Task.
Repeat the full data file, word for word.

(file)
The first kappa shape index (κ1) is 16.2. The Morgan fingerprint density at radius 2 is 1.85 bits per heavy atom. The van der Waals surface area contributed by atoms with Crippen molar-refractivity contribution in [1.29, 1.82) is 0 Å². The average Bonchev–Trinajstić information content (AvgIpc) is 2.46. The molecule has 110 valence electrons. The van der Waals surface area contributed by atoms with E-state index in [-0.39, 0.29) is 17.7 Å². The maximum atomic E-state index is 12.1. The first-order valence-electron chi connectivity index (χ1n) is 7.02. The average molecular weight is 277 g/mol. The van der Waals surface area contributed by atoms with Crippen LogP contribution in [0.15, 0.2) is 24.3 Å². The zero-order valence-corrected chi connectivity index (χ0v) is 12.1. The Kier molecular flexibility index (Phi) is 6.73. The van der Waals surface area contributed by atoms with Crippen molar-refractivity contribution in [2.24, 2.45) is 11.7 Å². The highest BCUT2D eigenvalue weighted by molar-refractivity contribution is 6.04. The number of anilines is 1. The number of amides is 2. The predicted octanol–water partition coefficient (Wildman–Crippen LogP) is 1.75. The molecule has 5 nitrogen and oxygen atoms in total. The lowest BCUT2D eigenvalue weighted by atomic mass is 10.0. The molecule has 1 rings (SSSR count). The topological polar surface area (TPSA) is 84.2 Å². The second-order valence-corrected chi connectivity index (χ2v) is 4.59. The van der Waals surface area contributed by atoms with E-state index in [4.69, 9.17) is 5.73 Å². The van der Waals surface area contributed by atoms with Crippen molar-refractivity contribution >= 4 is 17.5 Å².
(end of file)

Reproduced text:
The first kappa shape index (κ1) is 16.2. The Morgan fingerprint density at radius 2 is 1.85 bits per heavy atom. The van der Waals surface area contributed by atoms with Crippen molar-refractivity contribution in [1.29, 1.82) is 0 Å². The average Bonchev–Trinajstić information content (AvgIpc) is 2.46. The molecule has 110 valence electrons. The van der Waals surface area contributed by atoms with E-state index in [-0.39, 0.29) is 17.7 Å². The maximum atomic E-state index is 12.1. The first-order valence-electron chi connectivity index (χ1n) is 7.02. The average molecular weight is 277 g/mol. The van der Waals surface area contributed by atoms with Crippen LogP contribution in [0.15, 0.2) is 24.3 Å². The zero-order valence-corrected chi connectivity index (χ0v) is 12.1. The Kier molecular flexibility index (Phi) is 6.73. The van der Waals surface area contributed by atoms with Crippen molar-refractivity contribution in [2.24, 2.45) is 11.7 Å². The highest BCUT2D eigenvalue weighted by molar-refractivity contribution is 6.04. The number of anilines is 1. The number of amides is 2. The predicted octanol–water partition coefficient (Wildman–Crippen LogP) is 1.75. The molecule has 5 nitrogen and oxygen atoms in total. The lowest BCUT2D eigenvalue weighted by atomic mass is 10.0. The molecule has 1 rings (SSSR count). The topological polar surface area (TPSA) is 84.2 Å². The second-order valence-corrected chi connectivity index (χ2v) is 4.59. The van der Waals surface area contributed by atoms with E-state index in [4.69, 9.17) is 5.73 Å². The van der Waals surface area contributed by atoms with Crippen molar-refractivity contribution >= 4 is 17.5 Å².